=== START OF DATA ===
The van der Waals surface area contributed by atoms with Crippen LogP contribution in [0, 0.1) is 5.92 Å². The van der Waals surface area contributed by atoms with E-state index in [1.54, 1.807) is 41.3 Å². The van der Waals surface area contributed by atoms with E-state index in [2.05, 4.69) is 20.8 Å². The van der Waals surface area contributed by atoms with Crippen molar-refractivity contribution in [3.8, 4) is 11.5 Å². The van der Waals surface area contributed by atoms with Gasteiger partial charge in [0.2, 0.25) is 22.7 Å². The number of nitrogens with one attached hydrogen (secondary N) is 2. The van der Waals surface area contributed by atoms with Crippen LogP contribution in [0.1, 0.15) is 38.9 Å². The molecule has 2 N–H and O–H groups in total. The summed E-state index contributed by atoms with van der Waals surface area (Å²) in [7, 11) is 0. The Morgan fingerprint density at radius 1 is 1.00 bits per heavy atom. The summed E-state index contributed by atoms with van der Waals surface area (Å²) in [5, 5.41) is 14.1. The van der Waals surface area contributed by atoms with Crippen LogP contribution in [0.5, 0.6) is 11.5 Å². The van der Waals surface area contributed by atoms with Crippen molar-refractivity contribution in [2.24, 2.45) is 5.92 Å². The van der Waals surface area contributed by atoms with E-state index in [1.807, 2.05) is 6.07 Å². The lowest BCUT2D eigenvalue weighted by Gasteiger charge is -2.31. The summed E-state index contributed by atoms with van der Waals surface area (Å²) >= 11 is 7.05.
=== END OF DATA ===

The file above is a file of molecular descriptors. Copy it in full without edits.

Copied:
The van der Waals surface area contributed by atoms with Crippen LogP contribution in [0, 0.1) is 5.92 Å². The van der Waals surface area contributed by atoms with E-state index in [1.54, 1.807) is 41.3 Å². The van der Waals surface area contributed by atoms with E-state index in [2.05, 4.69) is 20.8 Å². The van der Waals surface area contributed by atoms with Crippen molar-refractivity contribution in [3.8, 4) is 11.5 Å². The van der Waals surface area contributed by atoms with Gasteiger partial charge in [0.2, 0.25) is 22.7 Å². The number of nitrogens with one attached hydrogen (secondary N) is 2. The van der Waals surface area contributed by atoms with Crippen LogP contribution in [0.1, 0.15) is 38.9 Å². The molecule has 2 N–H and O–H groups in total. The summed E-state index contributed by atoms with van der Waals surface area (Å²) in [7, 11) is 0. The Morgan fingerprint density at radius 1 is 1.00 bits per heavy atom. The summed E-state index contributed by atoms with van der Waals surface area (Å²) in [5, 5.41) is 14.1. The van der Waals surface area contributed by atoms with Crippen LogP contribution in [0.5, 0.6) is 11.5 Å². The van der Waals surface area contributed by atoms with Crippen molar-refractivity contribution in [2.24, 2.45) is 5.92 Å². The van der Waals surface area contributed by atoms with E-state index in [1.807, 2.05) is 6.07 Å². The lowest BCUT2D eigenvalue weighted by Gasteiger charge is -2.31. The summed E-state index contributed by atoms with van der Waals surface area (Å²) >= 11 is 7.05.